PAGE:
Trump, who has suggested the election could be rigged, cited a Pew Center on the States study, in saying, "If you look at your voter rolls, you will see millions of people that are registered to vote … that shouldn’t be registered to vote.” Post fact-checkers Glenn Kessler and Michelle Ye Hee Le point out that the study did not indicate there was widespread voter fraud, but found "more than 1.8 million records for people who are deceased, but whose registrations were still on voter rolls. About 2.75 million people were registered to vote in more than one state. This could happen if voters move to a new state and register to vote without notifying their former state. Outdated technology, shrinking government budgets and paper-based registration systems contributed to inaccuracies and inefficiencies."
Clinton said her economic plans "do not add a penny to the debt," but "the nonpartisan Committee for a Responsible Federal Budget, which has analyzed the economic impact of every proposal by both nominees," concluded that her plan would "add $200 billion over a decade, which is a relatively small amount compared to the debt," the fact-checkers note. "That $200 billion could be canceled out by Clinton’s business tax reform plan, which is estimated to generate $275 billion in revenue. . . . Trump’s plans would add $5.3 trillion to the debt."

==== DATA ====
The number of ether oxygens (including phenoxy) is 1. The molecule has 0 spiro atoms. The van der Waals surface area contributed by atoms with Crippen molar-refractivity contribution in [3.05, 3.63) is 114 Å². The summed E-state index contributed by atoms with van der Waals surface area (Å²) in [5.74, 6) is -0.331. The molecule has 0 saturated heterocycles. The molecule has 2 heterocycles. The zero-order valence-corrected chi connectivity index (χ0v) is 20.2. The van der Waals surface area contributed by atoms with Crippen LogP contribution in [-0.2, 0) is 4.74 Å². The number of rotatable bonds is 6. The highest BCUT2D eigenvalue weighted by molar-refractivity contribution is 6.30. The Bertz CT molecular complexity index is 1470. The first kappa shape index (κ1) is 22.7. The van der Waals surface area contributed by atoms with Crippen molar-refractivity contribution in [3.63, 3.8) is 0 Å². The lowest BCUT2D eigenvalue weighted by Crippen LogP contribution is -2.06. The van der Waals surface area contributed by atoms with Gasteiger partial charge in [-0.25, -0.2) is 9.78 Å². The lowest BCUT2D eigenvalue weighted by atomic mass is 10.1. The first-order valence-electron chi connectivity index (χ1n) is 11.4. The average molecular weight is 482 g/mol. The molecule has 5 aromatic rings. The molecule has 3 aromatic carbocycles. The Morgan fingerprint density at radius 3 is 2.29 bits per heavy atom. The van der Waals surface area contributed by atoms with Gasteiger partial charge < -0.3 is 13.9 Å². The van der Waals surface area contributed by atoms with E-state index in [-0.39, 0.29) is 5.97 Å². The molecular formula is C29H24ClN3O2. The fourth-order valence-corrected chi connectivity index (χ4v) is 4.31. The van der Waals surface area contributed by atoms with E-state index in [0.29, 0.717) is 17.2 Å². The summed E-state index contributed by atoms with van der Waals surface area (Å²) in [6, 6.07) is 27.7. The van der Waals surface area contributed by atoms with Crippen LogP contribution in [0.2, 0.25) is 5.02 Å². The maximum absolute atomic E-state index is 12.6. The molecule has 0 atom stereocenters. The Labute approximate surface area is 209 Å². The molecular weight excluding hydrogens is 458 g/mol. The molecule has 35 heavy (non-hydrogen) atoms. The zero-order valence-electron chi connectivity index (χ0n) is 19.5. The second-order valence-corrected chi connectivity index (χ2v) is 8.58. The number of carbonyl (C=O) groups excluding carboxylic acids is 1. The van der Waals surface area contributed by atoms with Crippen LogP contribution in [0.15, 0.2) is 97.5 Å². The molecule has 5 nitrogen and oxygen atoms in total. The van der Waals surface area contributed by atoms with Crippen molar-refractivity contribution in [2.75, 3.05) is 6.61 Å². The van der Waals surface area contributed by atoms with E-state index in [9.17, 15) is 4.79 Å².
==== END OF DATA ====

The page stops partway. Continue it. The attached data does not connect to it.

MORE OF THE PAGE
Trump, who supports building a wall along the Mexican border, said, "Hillary Clinton wanted the wall. Hillary Clinton fought for the wall in 2006 or thereabouts. Now, she never gets anything done, so naturally the wall wasn’t built. But Hillary Clinton wanted the wall.” Kessler and Le write, "Clinton supported the Secure Fence Act of 2006, which authorized the construction of fencing along the U.S.-Mexico border. The fence is mostly vehicle barriers and single-layer pedestrian fence. Trump has called for a border wall of precast concrete, as tall as 30 to 60 feet."
Trump said, “She’s taking in tens of thousands of Syrian refugees, who probably in many cases — not probably, who are definitely in many cases, ISIS-aligned, and we now have them in our country.” Kessler and Le write, "Trump has no evidence to make this claim. The U.S. accepted about 13,000 Syrian refugees in the 2016 fiscal year, and Clinton wants to increase that number. But refugees spend as long as two years being vetted by U.S. counter terrorism experts. So not only would it be difficult to infiltrate the system, but it would be time-consuming, compared to simply getting a tourist visa to enter the country." (Read more)